AA – One Day at a Time – Pure Demonism
AA (Alcoholics Anonymous) – One Day at a Time – The requirements for sweet fellowship with God in his holy presence
God solemnly warns, “Wherefore come out from among them, and be ye separate, saith the Lord, and touch not the unclean thing; and I will receive you,” (2 Corinthians 6:17).
- Come out from among them. (Take decisive action and sever yourself from whatever is of the devil.)
- Separate yourselves. Be holy. (Do not compromise yourself and your faith by intermingling with satanic practices and the occult.)
- Do not touch unclean things. (Beware of being lured into occult practices through cunning devices.) Do this, says God, and “I will receive you” (take you into my favour and allow you to sweet fellowship with Me in my holy presence).
It reminds one of Psalm 1.
“Blessed is the man that walketh not in the counsel of the ungodly, nor standeth in the way of sinners, nor sitteth in the seat of the scornful. But his delight is in the law of the LORD; and in his law doth he meditate day and night. And he shall be like a tree planted by the rivers of water, that bringeth forth his fruit in his season; his leaf also shall not wither; and whatsoever he doeth shall prosper. The ungodly are not so: but are like the chaff which the wind driveth away. Therefore the ungodly shall not stand in the judgment, nor sinners in the congregation of the righteous. For the LORD knoweth the way of the righteous: but the way of the ungodly shall perish.” (Psalm 1:16).
The downward slope into apostasy usually begins with walking in the counsel (advice) of the ungodly, then it progresses into standing in the way of sinners (agreeing with and advocating their advice), and finally by sitting with the scornful (being at home and complacent with other religions). May I remind our readers that “sitting” of itself has become a spiritual experience in contemplative spirituality which in turn has its roots in eastern mysticism (Hinduism and Buddhism).
Mosaïek Kerk’s kingpin of apostasy and deceiver of the flock
Having written and published some 17 books and lecturing at Fuller Seminary, the Renovaré Institute, the Dallas Willard Center for Christian Spiritual Formation, and the Jesuit Institute in South Africa, Trevor Hudson may be called the doyen of the Mosaïek Kerk in Fairland, Randburg. As far as I know he’s the only preacher at Mosaïek who’s sermons have been applauded on several occasions, which is somewhat of an achievement when taking into account that Jesus never received the applauds of anyone during his sojourn on earth.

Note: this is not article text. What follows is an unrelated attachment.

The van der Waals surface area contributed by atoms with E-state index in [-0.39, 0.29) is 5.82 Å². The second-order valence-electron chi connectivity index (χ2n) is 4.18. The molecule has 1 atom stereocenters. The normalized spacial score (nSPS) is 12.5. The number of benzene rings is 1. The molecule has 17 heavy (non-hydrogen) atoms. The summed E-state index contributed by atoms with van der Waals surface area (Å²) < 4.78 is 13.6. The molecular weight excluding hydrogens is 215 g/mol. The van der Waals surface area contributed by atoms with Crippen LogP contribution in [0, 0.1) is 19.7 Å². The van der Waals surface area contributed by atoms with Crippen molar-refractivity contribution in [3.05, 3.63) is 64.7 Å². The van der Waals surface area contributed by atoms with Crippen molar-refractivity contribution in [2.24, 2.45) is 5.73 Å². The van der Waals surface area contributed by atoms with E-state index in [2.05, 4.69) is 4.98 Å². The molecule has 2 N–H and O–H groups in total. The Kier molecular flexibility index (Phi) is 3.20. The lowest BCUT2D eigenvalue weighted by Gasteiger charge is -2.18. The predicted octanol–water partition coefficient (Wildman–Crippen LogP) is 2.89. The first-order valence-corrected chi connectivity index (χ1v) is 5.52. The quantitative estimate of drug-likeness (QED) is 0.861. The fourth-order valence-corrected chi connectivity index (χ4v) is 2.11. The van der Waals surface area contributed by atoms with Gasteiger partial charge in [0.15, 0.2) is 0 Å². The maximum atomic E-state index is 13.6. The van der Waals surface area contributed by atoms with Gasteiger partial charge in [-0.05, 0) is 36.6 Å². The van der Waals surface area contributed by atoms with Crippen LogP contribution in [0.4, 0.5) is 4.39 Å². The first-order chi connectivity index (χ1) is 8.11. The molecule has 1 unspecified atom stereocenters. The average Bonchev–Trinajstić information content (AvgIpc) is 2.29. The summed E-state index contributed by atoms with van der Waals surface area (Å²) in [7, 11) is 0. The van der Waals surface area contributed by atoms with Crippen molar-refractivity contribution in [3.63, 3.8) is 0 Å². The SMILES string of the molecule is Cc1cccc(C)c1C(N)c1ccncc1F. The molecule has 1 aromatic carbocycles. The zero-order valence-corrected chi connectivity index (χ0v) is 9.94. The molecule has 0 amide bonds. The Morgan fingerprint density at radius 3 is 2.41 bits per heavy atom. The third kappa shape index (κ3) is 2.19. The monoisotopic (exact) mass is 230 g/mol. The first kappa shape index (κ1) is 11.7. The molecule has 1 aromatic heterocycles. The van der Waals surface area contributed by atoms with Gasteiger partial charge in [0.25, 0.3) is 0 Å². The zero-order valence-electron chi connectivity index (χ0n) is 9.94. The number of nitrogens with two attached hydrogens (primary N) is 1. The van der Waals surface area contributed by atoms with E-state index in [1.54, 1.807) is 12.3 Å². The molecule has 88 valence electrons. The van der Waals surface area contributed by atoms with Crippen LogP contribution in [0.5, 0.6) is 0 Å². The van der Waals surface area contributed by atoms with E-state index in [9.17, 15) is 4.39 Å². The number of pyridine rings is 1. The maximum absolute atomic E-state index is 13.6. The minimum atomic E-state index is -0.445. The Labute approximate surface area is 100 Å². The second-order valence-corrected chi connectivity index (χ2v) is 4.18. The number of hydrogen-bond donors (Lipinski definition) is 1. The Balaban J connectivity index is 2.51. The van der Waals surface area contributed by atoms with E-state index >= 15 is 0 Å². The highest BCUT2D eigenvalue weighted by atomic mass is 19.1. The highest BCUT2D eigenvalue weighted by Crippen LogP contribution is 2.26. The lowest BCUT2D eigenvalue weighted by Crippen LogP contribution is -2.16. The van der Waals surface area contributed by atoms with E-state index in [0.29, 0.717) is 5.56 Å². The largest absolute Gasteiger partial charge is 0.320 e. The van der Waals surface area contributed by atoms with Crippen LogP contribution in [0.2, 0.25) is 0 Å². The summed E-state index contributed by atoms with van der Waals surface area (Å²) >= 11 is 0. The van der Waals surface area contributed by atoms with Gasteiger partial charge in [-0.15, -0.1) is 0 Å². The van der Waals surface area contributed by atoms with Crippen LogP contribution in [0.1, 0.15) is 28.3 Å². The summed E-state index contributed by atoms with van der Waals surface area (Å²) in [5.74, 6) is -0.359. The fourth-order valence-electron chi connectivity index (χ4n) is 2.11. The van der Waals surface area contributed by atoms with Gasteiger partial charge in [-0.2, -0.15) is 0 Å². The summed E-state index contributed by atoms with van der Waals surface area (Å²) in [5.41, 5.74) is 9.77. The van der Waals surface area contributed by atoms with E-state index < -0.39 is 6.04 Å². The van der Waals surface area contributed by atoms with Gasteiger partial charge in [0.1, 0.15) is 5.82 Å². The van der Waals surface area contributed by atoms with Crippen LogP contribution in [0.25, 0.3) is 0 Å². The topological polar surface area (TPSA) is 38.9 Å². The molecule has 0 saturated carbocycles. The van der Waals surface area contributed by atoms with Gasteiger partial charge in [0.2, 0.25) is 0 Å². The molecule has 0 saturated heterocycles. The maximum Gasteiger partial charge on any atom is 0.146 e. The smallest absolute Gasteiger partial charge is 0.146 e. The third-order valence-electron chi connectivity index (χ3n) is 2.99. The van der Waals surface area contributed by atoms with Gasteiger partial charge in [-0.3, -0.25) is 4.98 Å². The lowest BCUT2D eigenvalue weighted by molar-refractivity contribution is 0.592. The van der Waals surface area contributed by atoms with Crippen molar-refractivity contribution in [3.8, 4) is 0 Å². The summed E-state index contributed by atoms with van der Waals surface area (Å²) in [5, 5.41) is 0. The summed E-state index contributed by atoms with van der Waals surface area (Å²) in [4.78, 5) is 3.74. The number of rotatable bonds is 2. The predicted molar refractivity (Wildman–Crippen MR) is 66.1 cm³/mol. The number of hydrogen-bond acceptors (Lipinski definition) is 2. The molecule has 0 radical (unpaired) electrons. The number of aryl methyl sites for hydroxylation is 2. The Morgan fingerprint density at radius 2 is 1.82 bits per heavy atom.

How dare we call the blue-eyed boy of Mosaïek a kingpin apostate when he’s been a humble servant of the Lord and the community for more than 40 years? That’s a tough question. However, the second question which is more powerful, as Jacques Bornmann would say, may help us to understand the first one better. The second question is this: How could a Christian of Hudson’s calibre sink so low into a pit of satanic occultism and downright demonism?
Wow! Now we are really touching one of God’s anointed pastors, aren’t we? No! we are not. We are merely doing what God commands us to do and that is to “have no fellowship with the unfruitful works of darkness, but rather reprove them (expose them). (Ephesians 5:11). And so, we shall.
Twelve steps closer to hell
Friends often lead one another down paths to destruction. Then, the old saying, “A friend in need, is a friend indeed” which, at first, seems to be a small vapour of hope, suddenly turns into a gross monstrosity of demonic proportions.
In his book, “One Day at a Time Discovering the Freedom of 12 Step Spirituality,” Trevor Hudson relates to his readers how he was delivered from a gambling addiction to horse racing, when some of his friend who were addicted to alcohol and with whom he often spoke about his own compulsions and character defects, bluntly told him, “Trevor, just work the Twelve Steps.”
It immediately sparked off a few synapses in his brain which led him to engage the Twelve Step program with gusto, even to this day, when, in his own words, he “came to discover the power and value of the Twelve Step program.” In the very next paragraph, he just about places the Twelve Steps on par with Jesus Christ, the Holy Spirit and his eternal Word.
When I look back over this time, I can see clearly that the Twelve Steps have become God’s surprising way of keeping my life on track. I have little doubt that without the wisdom and practical guidance they offer my life would have been very much poorer today at every level. They have given me a way of dealing with my tendency toward compulsive behaviour, helped me take a closer look at my weaknesses and provided me with practical tools for spiritual growth and healing. In a nutshell, the Twelve Steps have become profoundly helpful in my own ongoing personal journey of change.